Bridget Jones's Diary by Helen Fielding This work has been published in the Teen Ink monthly print magazine.

January 18, 2010
I experienced this story as a movie first, and thought that I knew absolutely everything about it. But when I read it, I discovered that although the screenplay was good, it barely did the original justice. Bridget Jones's Diary is a fantastic, quick, fun, chick-litty read that will have you unable to put down from the first entry until she's declared “an excellent year's progress.”

Keep in mind that I did like the movie a whole lot, but I really think that the book exceeds it in both comedic quality and story. The characters that we barely get to know on screen have so much more depth on the page, with the possible exception of Wickham-esque Daniel Cleaver, whom I found to be extraordinarily lovable on-screen. (This opinion could possibly have more to do with Hugh Grant than appreciation of Daniel Cleaver.)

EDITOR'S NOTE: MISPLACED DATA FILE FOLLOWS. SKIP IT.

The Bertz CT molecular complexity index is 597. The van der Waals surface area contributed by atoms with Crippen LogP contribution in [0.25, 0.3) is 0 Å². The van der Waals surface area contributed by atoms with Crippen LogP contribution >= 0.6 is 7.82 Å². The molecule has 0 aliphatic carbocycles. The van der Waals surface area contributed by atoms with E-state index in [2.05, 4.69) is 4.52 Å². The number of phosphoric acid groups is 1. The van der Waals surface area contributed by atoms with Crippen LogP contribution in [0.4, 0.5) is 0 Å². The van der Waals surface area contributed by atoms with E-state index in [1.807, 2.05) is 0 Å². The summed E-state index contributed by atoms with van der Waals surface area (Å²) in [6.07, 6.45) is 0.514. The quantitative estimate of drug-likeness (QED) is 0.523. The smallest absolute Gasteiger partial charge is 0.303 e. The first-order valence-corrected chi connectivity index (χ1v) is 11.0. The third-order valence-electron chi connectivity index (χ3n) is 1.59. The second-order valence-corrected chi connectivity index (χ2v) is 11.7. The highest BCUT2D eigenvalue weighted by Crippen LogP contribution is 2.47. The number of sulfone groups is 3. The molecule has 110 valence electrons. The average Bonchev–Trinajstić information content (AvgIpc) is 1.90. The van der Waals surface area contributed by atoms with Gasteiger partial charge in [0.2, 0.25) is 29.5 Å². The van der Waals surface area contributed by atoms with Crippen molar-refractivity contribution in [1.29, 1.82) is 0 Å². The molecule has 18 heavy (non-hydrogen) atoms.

In short, Bridget Jones's Diary is a delight: witty, clever, funny, relatable, and frankly, flat-out adorable. Read it once, twice, three times in a row and you won't grow tired of it.

Also, have developed from book undeniable and irrational need to type as if composing business memos. Have left out all personal pronouns and articles from every essay have written all day. Those who have read Bridget Jones will understand completely; those who have not will think have gone mad.

Also, similarly to when having watched more than 30 minutes of “BBC America,” have inexplicably slipped into faux-British accent and have begun using British slang. This makes family extremely annoyed.

Pip pip!

This work has been published in the Teen Ink monthly print magazine. This piece has been published in Teen Ink’s monthly print magazine.

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